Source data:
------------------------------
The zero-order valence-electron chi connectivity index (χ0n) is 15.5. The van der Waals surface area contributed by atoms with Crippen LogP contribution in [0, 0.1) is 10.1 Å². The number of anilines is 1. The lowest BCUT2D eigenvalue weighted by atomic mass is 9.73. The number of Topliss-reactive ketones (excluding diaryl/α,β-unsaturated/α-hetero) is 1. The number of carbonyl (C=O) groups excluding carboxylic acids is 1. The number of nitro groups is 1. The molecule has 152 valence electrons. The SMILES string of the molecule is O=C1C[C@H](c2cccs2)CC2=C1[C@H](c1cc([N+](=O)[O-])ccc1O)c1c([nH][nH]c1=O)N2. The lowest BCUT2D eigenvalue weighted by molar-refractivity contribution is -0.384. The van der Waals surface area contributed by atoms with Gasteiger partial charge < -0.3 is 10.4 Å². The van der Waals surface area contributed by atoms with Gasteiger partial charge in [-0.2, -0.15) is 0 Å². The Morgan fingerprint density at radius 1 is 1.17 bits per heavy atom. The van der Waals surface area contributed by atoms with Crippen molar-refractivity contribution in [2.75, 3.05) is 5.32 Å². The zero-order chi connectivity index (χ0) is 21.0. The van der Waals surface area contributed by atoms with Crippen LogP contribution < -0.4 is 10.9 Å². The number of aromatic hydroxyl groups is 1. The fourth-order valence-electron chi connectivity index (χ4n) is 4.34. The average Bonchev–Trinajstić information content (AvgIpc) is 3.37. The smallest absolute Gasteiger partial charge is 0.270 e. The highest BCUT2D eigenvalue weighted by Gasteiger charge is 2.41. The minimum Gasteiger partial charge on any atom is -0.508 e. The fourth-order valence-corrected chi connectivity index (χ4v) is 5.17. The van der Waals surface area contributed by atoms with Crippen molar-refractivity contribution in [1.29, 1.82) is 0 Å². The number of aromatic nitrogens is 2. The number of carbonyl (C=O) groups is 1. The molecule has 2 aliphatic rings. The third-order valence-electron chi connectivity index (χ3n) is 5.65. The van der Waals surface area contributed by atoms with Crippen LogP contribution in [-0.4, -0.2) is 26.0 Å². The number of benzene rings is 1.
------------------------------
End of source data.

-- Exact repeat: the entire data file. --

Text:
The zero-order valence-electron chi connectivity index (χ0n) is 15.5. The van der Waals surface area contributed by atoms with Crippen LogP contribution in [0, 0.1) is 10.1 Å². The number of anilines is 1. The lowest BCUT2D eigenvalue weighted by atomic mass is 9.73. The number of Topliss-reactive ketones (excluding diaryl/α,β-unsaturated/α-hetero) is 1. The number of carbonyl (C=O) groups excluding carboxylic acids is 1. The number of nitro groups is 1. The molecule has 152 valence electrons. The SMILES string of the molecule is O=C1C[C@H](c2cccs2)CC2=C1[C@H](c1cc([N+](=O)[O-])ccc1O)c1c([nH][nH]c1=O)N2. The lowest BCUT2D eigenvalue weighted by molar-refractivity contribution is -0.384. The van der Waals surface area contributed by atoms with Gasteiger partial charge < -0.3 is 10.4 Å². The van der Waals surface area contributed by atoms with Gasteiger partial charge in [-0.2, -0.15) is 0 Å². The Morgan fingerprint density at radius 1 is 1.17 bits per heavy atom. The van der Waals surface area contributed by atoms with Crippen molar-refractivity contribution in [2.75, 3.05) is 5.32 Å². The zero-order chi connectivity index (χ0) is 21.0. The van der Waals surface area contributed by atoms with Crippen LogP contribution < -0.4 is 10.9 Å². The number of aromatic hydroxyl groups is 1. The fourth-order valence-electron chi connectivity index (χ4n) is 4.34. The average Bonchev–Trinajstić information content (AvgIpc) is 3.37. The smallest absolute Gasteiger partial charge is 0.270 e. The highest BCUT2D eigenvalue weighted by Gasteiger charge is 2.41. The minimum Gasteiger partial charge on any atom is -0.508 e. The fourth-order valence-corrected chi connectivity index (χ4v) is 5.17. The van der Waals surface area contributed by atoms with Crippen molar-refractivity contribution in [1.29, 1.82) is 0 Å². The number of aromatic nitrogens is 2. The number of carbonyl (C=O) groups is 1. The molecule has 2 aliphatic rings. The third-order valence-electron chi connectivity index (χ3n) is 5.65. The van der Waals surface area contributed by atoms with Crippen LogP contribution in [-0.4, -0.2) is 26.0 Å². The number of benzene rings is 1.